Ian Hamilton Finlay: Poet, Artist, Revolutionary
Winningly fresh and intiguing approach to celebrated Scottish artist's work
In celebrating a towering artist who has already achieved plenty of retrospective appreciation, this modestly-sized exhibition in a smaller upstairs room at GoMA takes a winningly fresh and intriguing approach. Much of the late Ian Hamilton Finlay’s work featured references to revolution, mainly as reappropriations of the language and iconography of revolt. This very well-curated selection of prints, concrete texts and in situ installations groups a bunch of them together in a manner which is striking and often highly amusing.
The French Revolution features prominently, not least in the two installations which were placed within these premises when they opened in 1996: ‘The Patriot’s Room 1789, An Idyll’, a peaceful tearoom setting decorated with crocheted hanging revolutionary slogans; and ‘Three Heads’, three sculpted plaster heads in baskets, displayed with the intimated hint that they’re those of Finlay’s antagonists Waldemar Januszczak, Gwyn Headley and Catherine Millet. Alongside them Finlay’s handpainted Robespierre quote reads: ‘We want to substitute morality for egotism, duty for etiquette, integrity for insolence, large-mindedness for vanity, merit for intrigue.’ As far as mission statements go, it’s devastating.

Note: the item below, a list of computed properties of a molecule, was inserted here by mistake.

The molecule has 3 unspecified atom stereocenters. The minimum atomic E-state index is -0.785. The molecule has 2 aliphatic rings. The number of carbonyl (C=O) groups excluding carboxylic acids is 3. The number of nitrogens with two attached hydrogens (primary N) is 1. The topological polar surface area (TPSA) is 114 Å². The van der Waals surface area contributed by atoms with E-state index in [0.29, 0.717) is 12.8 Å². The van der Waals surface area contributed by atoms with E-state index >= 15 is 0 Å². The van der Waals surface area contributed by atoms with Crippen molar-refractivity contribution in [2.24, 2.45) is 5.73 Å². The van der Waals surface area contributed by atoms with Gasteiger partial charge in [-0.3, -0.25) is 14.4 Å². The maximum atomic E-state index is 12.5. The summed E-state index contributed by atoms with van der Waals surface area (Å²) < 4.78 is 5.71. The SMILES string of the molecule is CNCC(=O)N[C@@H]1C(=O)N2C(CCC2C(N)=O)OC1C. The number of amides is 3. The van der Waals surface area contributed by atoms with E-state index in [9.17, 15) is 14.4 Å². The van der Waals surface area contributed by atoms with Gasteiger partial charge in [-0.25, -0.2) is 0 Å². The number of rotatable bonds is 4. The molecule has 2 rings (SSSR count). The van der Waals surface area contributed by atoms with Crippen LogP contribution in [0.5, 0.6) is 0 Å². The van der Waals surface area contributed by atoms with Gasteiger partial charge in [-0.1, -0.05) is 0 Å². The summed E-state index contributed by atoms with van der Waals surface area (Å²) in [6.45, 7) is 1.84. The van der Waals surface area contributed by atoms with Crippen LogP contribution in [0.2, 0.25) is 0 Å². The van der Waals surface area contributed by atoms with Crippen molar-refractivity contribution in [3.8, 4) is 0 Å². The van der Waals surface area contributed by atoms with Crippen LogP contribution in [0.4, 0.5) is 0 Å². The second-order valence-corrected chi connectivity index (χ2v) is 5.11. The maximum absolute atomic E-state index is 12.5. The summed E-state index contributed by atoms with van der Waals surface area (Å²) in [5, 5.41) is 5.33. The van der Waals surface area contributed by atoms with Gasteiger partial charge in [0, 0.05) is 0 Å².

The prints on display go as far as might be reasonably expected towards injecting some overt political commentary into a gallery show, but it’s all done with a light touch. ‘A Panzer Selection’ shows battle tank designs as if they were a chocolate box selection card, and ‘L’Ami du Peuple’ recreates the French Revolutionary publication as an issue of People’s Friend. ‘Personnes Intéressées’ and ‘Two Scythes’ introduce tricky Nazi imagery as inventive graphic constructs and ‘The Medium is the Message’ is a playful response to institutional bureaucracy, its title and the legend ‘Death to Strathclyde Region’ displayed with the outline of a hanging guillotine on a stark black background.
Gallery of Modern Art, Glasgow, until Sat 1 Mar 2014